Optimal Amikacin Levels for Patients with Sepsis in Intensive Care Unit of Cipto Mangunkusumo Hospital, Jakarta, Indonesia

Gestina Aliska, Rianto Setiabudi, purwantyastuti purwantyastuti, Anis Karuniawati, Rudyanto Sedono, Trisni U Dewi, Muhammad K Azwar


Background: Amikacin is one of the antibiotics of choice for sepsis and septic shock. Pharmacokinetic of amikacin can be influenced by septic condition with subsequent effect on its pharmacodynamic. At Cipto Mangunkusumo Hospital (RSCM), Jakarta, adult patients in the ICU were given standard amikacin dose of 1 g/day, however the achievement of optimal plasma level had never been evaluated. This study aimed to evaluate whether the optimal plasma level of amikacin was achieved with the use of standard dose in septic conditions.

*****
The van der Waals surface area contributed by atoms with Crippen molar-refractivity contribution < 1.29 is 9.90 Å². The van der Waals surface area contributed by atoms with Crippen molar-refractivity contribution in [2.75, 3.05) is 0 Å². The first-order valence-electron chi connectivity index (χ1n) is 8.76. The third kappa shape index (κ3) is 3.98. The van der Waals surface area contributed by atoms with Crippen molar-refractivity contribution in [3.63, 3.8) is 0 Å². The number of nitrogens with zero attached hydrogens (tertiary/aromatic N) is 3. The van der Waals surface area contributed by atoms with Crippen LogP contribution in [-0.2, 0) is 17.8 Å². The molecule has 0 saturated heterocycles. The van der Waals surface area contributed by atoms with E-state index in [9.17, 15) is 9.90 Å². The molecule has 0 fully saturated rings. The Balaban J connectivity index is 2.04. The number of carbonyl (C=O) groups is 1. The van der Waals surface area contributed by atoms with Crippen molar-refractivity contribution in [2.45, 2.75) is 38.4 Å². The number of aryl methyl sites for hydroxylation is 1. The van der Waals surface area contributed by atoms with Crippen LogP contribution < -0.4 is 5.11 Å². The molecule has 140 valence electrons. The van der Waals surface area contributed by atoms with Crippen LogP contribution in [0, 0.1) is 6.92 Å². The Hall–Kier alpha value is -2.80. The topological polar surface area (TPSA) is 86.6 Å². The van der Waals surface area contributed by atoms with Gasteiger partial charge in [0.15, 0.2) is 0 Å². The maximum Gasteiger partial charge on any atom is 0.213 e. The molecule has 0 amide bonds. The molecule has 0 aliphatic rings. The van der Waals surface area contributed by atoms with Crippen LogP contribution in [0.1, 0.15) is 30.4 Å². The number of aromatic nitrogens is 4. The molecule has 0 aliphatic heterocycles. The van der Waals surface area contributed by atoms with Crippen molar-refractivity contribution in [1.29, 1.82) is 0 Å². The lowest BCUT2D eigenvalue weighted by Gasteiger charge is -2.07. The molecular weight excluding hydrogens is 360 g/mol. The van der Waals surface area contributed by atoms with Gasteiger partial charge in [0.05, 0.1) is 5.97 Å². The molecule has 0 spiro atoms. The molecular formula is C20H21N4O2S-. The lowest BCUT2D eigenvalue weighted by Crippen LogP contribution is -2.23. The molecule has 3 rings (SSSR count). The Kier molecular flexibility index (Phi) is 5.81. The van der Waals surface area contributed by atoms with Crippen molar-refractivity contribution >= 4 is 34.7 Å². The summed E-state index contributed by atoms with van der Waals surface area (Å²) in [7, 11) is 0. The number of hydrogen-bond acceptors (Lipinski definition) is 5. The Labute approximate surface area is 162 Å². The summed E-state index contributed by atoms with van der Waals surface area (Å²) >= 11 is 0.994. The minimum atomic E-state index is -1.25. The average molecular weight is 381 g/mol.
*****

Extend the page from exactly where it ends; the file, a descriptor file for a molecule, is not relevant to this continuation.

Methods: all septic patients admitted to the intensive care unit of a national tertiary hospital receiving standard dose of 1g/day IV amikacin during May-September 2015 were included in this study. Information of minimum inhibitory concentration MIC was obtained from microbial culture. Cmax of amikacin was measured 30 minutes after administration and optimal level was calculated. Optimal amikacin level was considered achieved when Cmax/MIC ratio >8. Results: average Cmax achieved for all patients was 86.4 (43.5-238) µg/mL with 87% patients had Cmax of >64 µg/mL.MIC data were available for 7 of 23 patients. MICs for identified pathogens were 0.75 - >256 µg/mL (K. pneumonia), 0.75 - >256 µg/mL(A. baumanii), 1.5 - >256 µg/mL (P. aeruginosa)and 0.75 – 16 µg/mL(E. coli). Four out of seven patients achieved optimal amikacin level. Conclusion: despite high Cmax, only half of the patients achieved optimal amikacin level with highly variable Cmax. This study suggests that measurement of Cmax and MIC are important to optimize septic patients management.


amikacin; aminoglycoside; sepsis; ICU; MIC


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